The following is a paper I wrote for a class I took in my final semester in seminary. Someone on Facebook recently asked me if they could read it, and I'm more than happy to provide.
The original date of this is May 23, 2014. The date of this entry, however, would be my official publication date.
Lutheran Reclamation of the Sacrament of Confession and Absolution
Spirit in the Church ST-2378
May 23, 2014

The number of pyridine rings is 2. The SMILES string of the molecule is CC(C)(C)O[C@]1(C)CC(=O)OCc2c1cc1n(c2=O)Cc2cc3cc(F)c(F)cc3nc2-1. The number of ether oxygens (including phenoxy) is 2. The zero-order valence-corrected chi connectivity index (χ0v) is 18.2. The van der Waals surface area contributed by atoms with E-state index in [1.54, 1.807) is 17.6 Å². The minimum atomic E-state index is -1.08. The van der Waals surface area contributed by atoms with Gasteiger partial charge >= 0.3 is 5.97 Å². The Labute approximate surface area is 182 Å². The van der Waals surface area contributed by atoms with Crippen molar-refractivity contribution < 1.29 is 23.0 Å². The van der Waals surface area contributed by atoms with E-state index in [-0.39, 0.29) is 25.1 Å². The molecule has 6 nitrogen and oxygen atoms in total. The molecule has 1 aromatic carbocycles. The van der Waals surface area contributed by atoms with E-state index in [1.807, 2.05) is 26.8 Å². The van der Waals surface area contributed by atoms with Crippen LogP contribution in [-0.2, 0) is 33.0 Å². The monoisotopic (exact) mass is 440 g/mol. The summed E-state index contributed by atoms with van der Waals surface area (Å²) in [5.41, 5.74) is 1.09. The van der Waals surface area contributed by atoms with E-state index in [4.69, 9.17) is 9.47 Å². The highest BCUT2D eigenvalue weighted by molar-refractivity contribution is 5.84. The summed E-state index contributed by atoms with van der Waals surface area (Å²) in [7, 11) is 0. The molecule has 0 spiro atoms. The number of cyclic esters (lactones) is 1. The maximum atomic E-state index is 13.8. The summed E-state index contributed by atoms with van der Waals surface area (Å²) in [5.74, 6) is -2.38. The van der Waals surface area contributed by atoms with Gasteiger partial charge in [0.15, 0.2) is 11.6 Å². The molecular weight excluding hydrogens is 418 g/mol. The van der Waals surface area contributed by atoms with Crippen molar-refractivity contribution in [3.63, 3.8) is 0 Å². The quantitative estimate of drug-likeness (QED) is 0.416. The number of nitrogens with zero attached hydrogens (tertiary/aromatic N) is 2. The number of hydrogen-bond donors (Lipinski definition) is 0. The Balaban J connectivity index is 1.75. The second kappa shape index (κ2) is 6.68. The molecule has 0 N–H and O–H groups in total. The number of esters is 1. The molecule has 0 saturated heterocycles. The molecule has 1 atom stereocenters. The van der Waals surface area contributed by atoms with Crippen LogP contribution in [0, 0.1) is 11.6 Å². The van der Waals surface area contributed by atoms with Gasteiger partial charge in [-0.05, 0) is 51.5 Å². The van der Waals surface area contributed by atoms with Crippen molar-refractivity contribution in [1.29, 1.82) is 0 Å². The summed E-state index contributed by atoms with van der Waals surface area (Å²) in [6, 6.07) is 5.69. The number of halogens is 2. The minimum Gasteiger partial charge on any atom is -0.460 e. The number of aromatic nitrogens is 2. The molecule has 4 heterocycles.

Even though the rite of Confession and Forgiveness is available in the Lutheran Church both individually and corporately, most Lutherans are not even aware of it, and even fewer consider it a sacrament. However, a Lutheran understanding of confession and absolution as a sacrament goes all the way back to Martin Luther, and is delineated as such within the Book of Concord, the collection of all of the 16th century basic documents that provide a Lutheran understanding of theology. Although private confession and absolution was subsumed into a rarely used rite during the Age of Enlightenment, it has nevertheless remained a staple means of grace in the Lutheran church, and re-emerged in the Twentieth Century during a period of renewed excitement in unity and liturgy that sought to unify Lutheran rights with a restoration of what was uniquely Lutheran in the 16th century and a keen eye on how Martin Luther and the early Lutheran fathers worshiped and taught. This essay will look into that history as well as the developed Lutheran understanding of sacrament, provide some explanation of how the rite of Confession and Forgiveness is performed in the world today, and offer insight as to how meaningful the rite is and how it can be, as a sacrament, a way of bringing us into closer communion with other Christian denominations.